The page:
IoT Applications for Pets

Why not use IoT to help out our beloved pets? Everyone who's had a pet has probably lost it temporarily, or wished they could check in on it from afar. Connected technologies aren't just for people; they're for our furry friends too.

Reilly Dunn
Illustration: © IoT For All

The stakes are high in the development and implementation of IoT solutions. Whether you’re tracking vehicles, monitoring water tank levels, or directing your driverless tracker, there’s a vested interest in things going right. But at the end of the day, it’s just business, isn’t it? 

Now, the stakes are even higher as we introduce IoT solutions to our nearest and dearest: our pets. While they may be our cuddly companions, they are also assets to be tracked and churn out data to be captured. Below we explore several applications of IoT in pet care.

Pet Tracking

When a pet goes missing, the worst comes to mind: did the pound pick them up? Did they stray too far from home and can’t find their way back? Were they hit by a car? It’s a high-stress experience for any animal lover. 

Smart collars are the answer. A smart collar goes around your pet’s neck like any normal collar, but its bells and whistles do more than just jingle. They contain GPS tracking  technology in conjunction with Wifi or cellular data, and allow owners to view their pet’s location on a desktop or mobile app.

Pet Tech Lab reviewed the Best Smart Dog Collars With GPS Trackers 2018, and included insights on desirable features like if the collar is chew-proof, Wifi controlled, gentle, etc. Top notch models even come with a camera, giving you a dog’s-eye view of what your pal is up to. 

Found Pets

If you’ve found a pet wandering the streets and taken it to the shelter, what happens next? If it’s your dog or cat that’s escaped, your worst nightmare is that once at the shelter your pet is either adopted out or put down because you didn’t find them in time (and shelter employees have the same fear). 

Pet facial recognition is a new step in reuniting animals with their families. Finding Rover has begun a partnership with the Baltimore Animal Rescue & Care Shelter and uses intelligent computer algorithms to identify your pet out of a database of uploaded pet photos. Owners upload a photo of the lost pet to an app, answer a few questions about the animal’s physical appearance and then review photos of all found pets that best match theirs. In testing, the software was correct in identifying which pet was in the photo 98 percent of the time; since 2013, Finding Rover has helped reunite 15,000+ pets with their families.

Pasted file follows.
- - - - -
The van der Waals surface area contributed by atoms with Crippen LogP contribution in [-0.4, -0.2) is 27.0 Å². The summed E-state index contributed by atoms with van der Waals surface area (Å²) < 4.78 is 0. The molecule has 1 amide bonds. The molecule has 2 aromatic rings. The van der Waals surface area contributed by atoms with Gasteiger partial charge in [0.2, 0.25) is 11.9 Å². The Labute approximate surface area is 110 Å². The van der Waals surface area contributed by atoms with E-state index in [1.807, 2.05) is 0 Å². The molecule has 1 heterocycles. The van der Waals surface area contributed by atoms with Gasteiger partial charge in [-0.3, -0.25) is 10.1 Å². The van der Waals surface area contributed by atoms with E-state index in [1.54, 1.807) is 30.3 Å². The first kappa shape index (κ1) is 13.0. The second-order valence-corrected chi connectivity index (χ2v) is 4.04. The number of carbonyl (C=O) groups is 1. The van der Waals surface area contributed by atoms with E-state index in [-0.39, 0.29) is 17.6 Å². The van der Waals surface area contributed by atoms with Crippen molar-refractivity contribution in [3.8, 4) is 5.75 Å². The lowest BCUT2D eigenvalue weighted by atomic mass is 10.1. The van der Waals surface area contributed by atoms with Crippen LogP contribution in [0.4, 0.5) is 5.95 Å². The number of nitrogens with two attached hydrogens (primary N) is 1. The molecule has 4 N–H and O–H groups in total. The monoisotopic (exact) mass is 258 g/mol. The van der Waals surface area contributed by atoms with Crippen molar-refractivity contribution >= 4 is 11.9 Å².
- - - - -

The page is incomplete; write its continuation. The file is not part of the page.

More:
Looking after Our Furry Friends

Your furry friend may be safely tucked in at home, but you still worry about their well-being. The urgency of getting home to make sure they’re fed can be a drain on owners and stressful for the pet if they have to wait until 5:01 for their 5pm dinner.

Companies like Wagz are raising the bar with smart feeders. Rather than just spit out kibble when the timer goes off, the Wagz Serve Smart Feeder is complete with sound alerts to let your pet know it’s feeding time, an HD camera so you can watch your friend feast and a monitor that automatically reorders pet food when supplies are getting low. While you’re out late at a fancy dinner, Fluffy is probably getting the better table service.

Caring for Our Pets With IoT

More than ever, pets are considered important and valued members of the home. They serve to bring joy and relieve stress, not amp it up. IoT solutions are evolving to ensure man and woman’s best friend is cared for even when you’re not around, giving you the peace of mind that at the end of a long day your four-legged family member is there to greet you at the door, with a full belly and a wagging tail.

Reilly Dunn
Reilly Dunn
Reilly is a project manager at Leverege. She is interested in the ways in which tech innovations can and will affect society, and has been called the Kombucha Queen of her office.
Reilly is a project manager at Leverege. She is interested in the ways in which tech innovations can and will affect society, and has been called the Kombucha Queen of her office.